Wicked Deeds on a Winter’s Night, book four in the Immortals After Dark series, basically had me hyperventilating before I’d even turned onto the first page. Why? Well, the male lead is a Lykae…and not just any Lykae. He’s Lachlain’s cousin. As in sexually-assaulted-Emma-at-any-given-opportunity Lachlain (as if I needed to specify. Not sure about you but I’ve yet to meet someone with that name). I was genuinely fearful of what the next 359 pages would bring.
Wicked Deeds on a Winter’s Night begins mid-way through the Hie, a deadly contest with competitors from the many different factions of the Lore. Lykae competitor Bowen MacRieve will allow nothing to stand between him and the final prize; a chance to reverse time…a chance to bring back his long-dead love, Mariah. Maddened by his desire to win, he imprisons Mariketa the Awaited and thinks nothing more of it…until he realizes just how vulnerable the young witch is.
When dark forces unite against her, Bowen vows to play the role of protector, but can Mariketa forgive his past deeds?
Alright, alright. I take it back, okay? I may have been quick to judge the entire Lykae race based on the actions of their king. Bowen MacRieve is actually, well, okay. Sure, he encapsulates most of the traditional Lykae traits: an inflated ego, arrogance, cockiness and unbearable brashness. But he’s still an inherently good person. A lot of his behavior stems from the loss of Mariah 180 years previous (ooo just wait for the plot twist on her!) and when you hear of the suffering he’s endured since it becomes somewhat forgivable. When he realizes the irreparable harm he might have caused Mariketa, he is literally on the first plane outta Lachlain’s sex dungeon *coughs* Shit, I mean home. And he’s still missing a hand and half his face at this point, too! (Damn hexes) He’s the alpha male a lot of people crave…fiercely protective and somewhat arrogant, yet kind, gentle and sweet when need be. Bowen, I would like to formally apologize for misjudging you so greatly *bows*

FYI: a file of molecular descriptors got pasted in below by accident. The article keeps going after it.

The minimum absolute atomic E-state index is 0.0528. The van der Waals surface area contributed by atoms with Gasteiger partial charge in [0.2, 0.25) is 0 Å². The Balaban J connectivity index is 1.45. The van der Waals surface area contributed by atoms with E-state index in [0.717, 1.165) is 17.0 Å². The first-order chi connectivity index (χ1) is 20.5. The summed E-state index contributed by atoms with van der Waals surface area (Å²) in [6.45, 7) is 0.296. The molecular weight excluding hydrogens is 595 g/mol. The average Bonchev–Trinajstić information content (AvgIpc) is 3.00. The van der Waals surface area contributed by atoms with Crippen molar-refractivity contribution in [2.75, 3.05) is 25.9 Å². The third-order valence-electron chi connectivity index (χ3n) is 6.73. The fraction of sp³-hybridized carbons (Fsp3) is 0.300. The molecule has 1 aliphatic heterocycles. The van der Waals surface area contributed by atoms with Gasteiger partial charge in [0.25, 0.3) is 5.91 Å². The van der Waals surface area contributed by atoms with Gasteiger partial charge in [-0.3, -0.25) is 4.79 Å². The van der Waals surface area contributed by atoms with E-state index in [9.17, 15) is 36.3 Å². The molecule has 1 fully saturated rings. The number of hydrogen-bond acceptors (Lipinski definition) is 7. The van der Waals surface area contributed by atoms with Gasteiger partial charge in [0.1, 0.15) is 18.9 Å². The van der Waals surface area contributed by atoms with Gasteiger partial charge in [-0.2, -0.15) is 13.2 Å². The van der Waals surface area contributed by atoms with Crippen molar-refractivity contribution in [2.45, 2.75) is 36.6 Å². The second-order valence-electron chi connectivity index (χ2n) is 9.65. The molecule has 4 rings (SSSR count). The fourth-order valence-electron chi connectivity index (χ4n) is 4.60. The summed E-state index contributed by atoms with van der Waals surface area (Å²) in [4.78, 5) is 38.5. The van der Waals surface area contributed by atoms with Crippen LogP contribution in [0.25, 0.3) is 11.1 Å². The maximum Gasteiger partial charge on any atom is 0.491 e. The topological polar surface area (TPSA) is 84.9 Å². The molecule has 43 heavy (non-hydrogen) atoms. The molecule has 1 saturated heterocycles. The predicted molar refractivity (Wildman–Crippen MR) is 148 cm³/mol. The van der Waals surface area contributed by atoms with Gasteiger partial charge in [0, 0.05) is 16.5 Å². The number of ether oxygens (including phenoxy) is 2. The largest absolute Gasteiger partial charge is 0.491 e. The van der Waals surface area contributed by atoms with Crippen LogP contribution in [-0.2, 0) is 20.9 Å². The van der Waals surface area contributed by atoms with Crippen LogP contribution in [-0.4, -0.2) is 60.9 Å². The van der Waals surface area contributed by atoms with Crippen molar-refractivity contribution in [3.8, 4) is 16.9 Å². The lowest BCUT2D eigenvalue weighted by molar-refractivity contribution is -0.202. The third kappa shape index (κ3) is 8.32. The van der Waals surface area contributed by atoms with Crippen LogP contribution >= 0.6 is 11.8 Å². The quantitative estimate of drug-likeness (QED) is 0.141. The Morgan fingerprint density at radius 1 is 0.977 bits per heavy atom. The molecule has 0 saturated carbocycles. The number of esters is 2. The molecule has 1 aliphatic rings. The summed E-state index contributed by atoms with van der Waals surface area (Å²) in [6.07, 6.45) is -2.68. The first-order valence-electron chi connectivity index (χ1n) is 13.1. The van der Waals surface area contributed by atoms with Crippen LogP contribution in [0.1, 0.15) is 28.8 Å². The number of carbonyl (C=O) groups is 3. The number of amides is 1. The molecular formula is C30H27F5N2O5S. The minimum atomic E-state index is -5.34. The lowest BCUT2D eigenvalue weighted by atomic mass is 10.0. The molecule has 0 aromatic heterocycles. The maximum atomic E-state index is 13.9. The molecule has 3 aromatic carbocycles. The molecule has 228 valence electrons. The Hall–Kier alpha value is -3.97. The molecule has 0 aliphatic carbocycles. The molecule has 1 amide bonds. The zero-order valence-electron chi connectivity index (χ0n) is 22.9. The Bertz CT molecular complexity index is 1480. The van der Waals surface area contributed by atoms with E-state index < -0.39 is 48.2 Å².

Mariketa the Awaited is, dare I say it, my number one favorite paranormal romance leading lady of all time. She hasn’t quite reached immortality (a point reached at someone’s prime), competing in the Hie at the tender age of 23 and for this very reason she’s such a relatable character. She has an iPod with cat stickers pasted on it and thrives off video games and music. These actions are just so…normal. And it’s great! If Mariketa were real, I feel me and her would be great friends. I sticker the shit out of everything. Additionally, I admire Mariketa’s strength and I don’t mean in a physical sense. Her powers, though great, are uncontrollable. When she channels her power towards something, there’s a 99% chance it’ll blow up. Not the most settling statistic. However, she understands that she has a role to play in a prophecy and knows that a life with Bowen could be catastrophic for everyone no thanks to Häxa, a bitter goddess demoted to a sorceress eons before. She’s willing to sacrifice her happiness to ensure the happiness and safety of others.
Also, I love how this book pokes fun at the age gap trope found within the paranormal romance genre. Mariketa openly teases Bowen about his age, dubbing him ‘Father Time’ and her dad, in a traditional protective dad pose of crossed arms and narrowed eyes, asks “Aren’t you a bit old for my daughter?” Love it!
Song: ABBA’s I’ve been waiting for you
This book is available on Amazon in e-reader format and paperback.